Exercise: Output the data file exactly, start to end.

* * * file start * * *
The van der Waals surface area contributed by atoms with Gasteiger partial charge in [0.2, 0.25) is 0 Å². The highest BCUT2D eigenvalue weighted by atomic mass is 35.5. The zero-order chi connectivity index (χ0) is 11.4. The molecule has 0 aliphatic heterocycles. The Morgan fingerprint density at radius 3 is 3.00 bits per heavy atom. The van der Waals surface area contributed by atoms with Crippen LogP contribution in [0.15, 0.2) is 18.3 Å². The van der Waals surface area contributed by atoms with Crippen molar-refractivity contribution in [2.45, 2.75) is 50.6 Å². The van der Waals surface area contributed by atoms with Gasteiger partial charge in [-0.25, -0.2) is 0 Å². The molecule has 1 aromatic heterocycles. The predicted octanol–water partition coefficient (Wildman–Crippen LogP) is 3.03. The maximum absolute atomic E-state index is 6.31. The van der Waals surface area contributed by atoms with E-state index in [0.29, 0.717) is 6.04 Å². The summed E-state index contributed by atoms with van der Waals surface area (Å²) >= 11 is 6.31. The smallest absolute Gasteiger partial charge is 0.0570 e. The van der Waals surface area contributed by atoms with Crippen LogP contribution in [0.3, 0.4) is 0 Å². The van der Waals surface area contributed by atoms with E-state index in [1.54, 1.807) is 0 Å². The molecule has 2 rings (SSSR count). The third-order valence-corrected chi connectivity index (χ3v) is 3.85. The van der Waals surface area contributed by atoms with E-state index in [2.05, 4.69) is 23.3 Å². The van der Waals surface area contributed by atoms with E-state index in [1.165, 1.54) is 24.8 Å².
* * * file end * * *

The van der Waals surface area contributed by atoms with Gasteiger partial charge in [0.2, 0.25) is 0 Å². The highest BCUT2D eigenvalue weighted by atomic mass is 35.5. The zero-order chi connectivity index (χ0) is 11.4. The molecule has 0 aliphatic heterocycles. The Morgan fingerprint density at radius 3 is 3.00 bits per heavy atom. The van der Waals surface area contributed by atoms with Crippen LogP contribution in [0.15, 0.2) is 18.3 Å². The van der Waals surface area contributed by atoms with Crippen molar-refractivity contribution in [2.45, 2.75) is 50.6 Å². The van der Waals surface area contributed by atoms with Gasteiger partial charge in [-0.25, -0.2) is 0 Å². The molecule has 1 aromatic heterocycles. The predicted octanol–water partition coefficient (Wildman–Crippen LogP) is 3.03. The maximum absolute atomic E-state index is 6.31. The van der Waals surface area contributed by atoms with E-state index in [0.29, 0.717) is 6.04 Å². The summed E-state index contributed by atoms with van der Waals surface area (Å²) >= 11 is 6.31. The smallest absolute Gasteiger partial charge is 0.0570 e. The van der Waals surface area contributed by atoms with Crippen LogP contribution in [0.3, 0.4) is 0 Å². The van der Waals surface area contributed by atoms with E-state index in [1.54, 1.807) is 0 Å². The molecule has 2 rings (SSSR count). The third-order valence-corrected chi connectivity index (χ3v) is 3.85. The van der Waals surface area contributed by atoms with E-state index in [2.05, 4.69) is 23.3 Å². The van der Waals surface area contributed by atoms with E-state index in [1.165, 1.54) is 24.8 Å².